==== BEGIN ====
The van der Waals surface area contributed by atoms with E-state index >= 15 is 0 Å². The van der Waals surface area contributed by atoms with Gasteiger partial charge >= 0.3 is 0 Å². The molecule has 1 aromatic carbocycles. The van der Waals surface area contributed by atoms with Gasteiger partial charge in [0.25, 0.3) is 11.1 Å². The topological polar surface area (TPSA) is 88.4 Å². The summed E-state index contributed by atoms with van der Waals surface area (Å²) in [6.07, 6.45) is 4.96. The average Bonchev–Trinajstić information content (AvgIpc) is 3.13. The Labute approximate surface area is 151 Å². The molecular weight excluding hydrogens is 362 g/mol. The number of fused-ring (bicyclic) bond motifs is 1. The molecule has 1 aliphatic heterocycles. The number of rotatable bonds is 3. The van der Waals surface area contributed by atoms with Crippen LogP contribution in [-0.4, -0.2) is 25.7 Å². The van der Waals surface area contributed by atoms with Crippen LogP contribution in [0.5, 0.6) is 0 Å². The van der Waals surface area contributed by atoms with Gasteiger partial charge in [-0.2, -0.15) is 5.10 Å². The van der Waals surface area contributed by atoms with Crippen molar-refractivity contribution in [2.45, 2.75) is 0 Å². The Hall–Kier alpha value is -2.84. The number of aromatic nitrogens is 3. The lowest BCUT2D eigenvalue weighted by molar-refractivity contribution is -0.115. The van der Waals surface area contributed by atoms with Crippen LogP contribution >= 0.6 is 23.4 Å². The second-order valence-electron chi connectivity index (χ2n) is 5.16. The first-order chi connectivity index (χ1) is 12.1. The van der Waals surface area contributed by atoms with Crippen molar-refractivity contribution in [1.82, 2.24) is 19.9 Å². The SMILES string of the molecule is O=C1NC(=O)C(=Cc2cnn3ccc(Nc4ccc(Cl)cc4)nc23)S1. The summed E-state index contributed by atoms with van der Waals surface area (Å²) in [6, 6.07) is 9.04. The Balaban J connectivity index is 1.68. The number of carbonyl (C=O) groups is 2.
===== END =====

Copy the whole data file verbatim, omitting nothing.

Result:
The van der Waals surface area contributed by atoms with E-state index >= 15 is 0 Å². The van der Waals surface area contributed by atoms with Gasteiger partial charge >= 0.3 is 0 Å². The molecule has 1 aromatic carbocycles. The van der Waals surface area contributed by atoms with Gasteiger partial charge in [0.25, 0.3) is 11.1 Å². The topological polar surface area (TPSA) is 88.4 Å². The summed E-state index contributed by atoms with van der Waals surface area (Å²) in [6.07, 6.45) is 4.96. The average Bonchev–Trinajstić information content (AvgIpc) is 3.13. The Labute approximate surface area is 151 Å². The molecular weight excluding hydrogens is 362 g/mol. The number of fused-ring (bicyclic) bond motifs is 1. The molecule has 1 aliphatic heterocycles. The number of rotatable bonds is 3. The van der Waals surface area contributed by atoms with Crippen LogP contribution in [-0.4, -0.2) is 25.7 Å². The van der Waals surface area contributed by atoms with Crippen LogP contribution in [0.5, 0.6) is 0 Å². The van der Waals surface area contributed by atoms with Gasteiger partial charge in [-0.2, -0.15) is 5.10 Å². The van der Waals surface area contributed by atoms with Crippen molar-refractivity contribution in [2.45, 2.75) is 0 Å². The Hall–Kier alpha value is -2.84. The number of aromatic nitrogens is 3. The lowest BCUT2D eigenvalue weighted by molar-refractivity contribution is -0.115. The van der Waals surface area contributed by atoms with Crippen LogP contribution >= 0.6 is 23.4 Å². The second-order valence-electron chi connectivity index (χ2n) is 5.16. The first-order chi connectivity index (χ1) is 12.1. The van der Waals surface area contributed by atoms with Crippen molar-refractivity contribution in [1.82, 2.24) is 19.9 Å². The SMILES string of the molecule is O=C1NC(=O)C(=Cc2cnn3ccc(Nc4ccc(Cl)cc4)nc23)S1. The summed E-state index contributed by atoms with van der Waals surface area (Å²) in [6, 6.07) is 9.04. The Balaban J connectivity index is 1.68. The number of carbonyl (C=O) groups is 2.